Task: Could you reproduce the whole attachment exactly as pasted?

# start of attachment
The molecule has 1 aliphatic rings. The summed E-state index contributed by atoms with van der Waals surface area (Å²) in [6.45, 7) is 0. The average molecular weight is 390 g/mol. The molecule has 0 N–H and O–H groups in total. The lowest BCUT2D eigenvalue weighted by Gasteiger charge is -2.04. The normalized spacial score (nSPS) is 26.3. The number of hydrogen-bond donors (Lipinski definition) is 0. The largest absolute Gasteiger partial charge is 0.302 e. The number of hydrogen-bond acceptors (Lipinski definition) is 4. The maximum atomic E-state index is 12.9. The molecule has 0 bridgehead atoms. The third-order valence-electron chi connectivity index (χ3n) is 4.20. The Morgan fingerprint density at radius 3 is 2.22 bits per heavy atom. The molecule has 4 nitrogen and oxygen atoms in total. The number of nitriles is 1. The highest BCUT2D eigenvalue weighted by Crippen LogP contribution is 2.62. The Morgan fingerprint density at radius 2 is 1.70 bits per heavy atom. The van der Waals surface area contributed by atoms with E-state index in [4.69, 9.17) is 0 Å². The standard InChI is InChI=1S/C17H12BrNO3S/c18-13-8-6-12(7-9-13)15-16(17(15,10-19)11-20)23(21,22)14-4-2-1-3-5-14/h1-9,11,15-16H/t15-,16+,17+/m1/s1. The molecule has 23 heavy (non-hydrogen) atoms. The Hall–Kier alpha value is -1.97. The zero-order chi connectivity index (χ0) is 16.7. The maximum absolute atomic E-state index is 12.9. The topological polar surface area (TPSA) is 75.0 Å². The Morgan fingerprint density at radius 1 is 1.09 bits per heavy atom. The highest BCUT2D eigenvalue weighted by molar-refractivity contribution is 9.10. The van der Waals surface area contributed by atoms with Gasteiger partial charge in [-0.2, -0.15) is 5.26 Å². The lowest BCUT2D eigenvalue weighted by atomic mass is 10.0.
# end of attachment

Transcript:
The molecule has 1 aliphatic rings. The summed E-state index contributed by atoms with van der Waals surface area (Å²) in [6.45, 7) is 0. The average molecular weight is 390 g/mol. The molecule has 0 N–H and O–H groups in total. The lowest BCUT2D eigenvalue weighted by Gasteiger charge is -2.04. The normalized spacial score (nSPS) is 26.3. The number of hydrogen-bond donors (Lipinski definition) is 0. The largest absolute Gasteiger partial charge is 0.302 e. The number of hydrogen-bond acceptors (Lipinski definition) is 4. The maximum atomic E-state index is 12.9. The molecule has 0 bridgehead atoms. The third-order valence-electron chi connectivity index (χ3n) is 4.20. The Morgan fingerprint density at radius 3 is 2.22 bits per heavy atom. The molecule has 4 nitrogen and oxygen atoms in total. The number of nitriles is 1. The highest BCUT2D eigenvalue weighted by Crippen LogP contribution is 2.62. The Morgan fingerprint density at radius 2 is 1.70 bits per heavy atom. The van der Waals surface area contributed by atoms with E-state index in [4.69, 9.17) is 0 Å². The standard InChI is InChI=1S/C17H12BrNO3S/c18-13-8-6-12(7-9-13)15-16(17(15,10-19)11-20)23(21,22)14-4-2-1-3-5-14/h1-9,11,15-16H/t15-,16+,17+/m1/s1. The molecule has 23 heavy (non-hydrogen) atoms. The Hall–Kier alpha value is -1.97. The zero-order chi connectivity index (χ0) is 16.7. The maximum absolute atomic E-state index is 12.9. The topological polar surface area (TPSA) is 75.0 Å². The Morgan fingerprint density at radius 1 is 1.09 bits per heavy atom. The highest BCUT2D eigenvalue weighted by molar-refractivity contribution is 9.10. The van der Waals surface area contributed by atoms with Gasteiger partial charge in [-0.2, -0.15) is 5.26 Å². The lowest BCUT2D eigenvalue weighted by atomic mass is 10.0.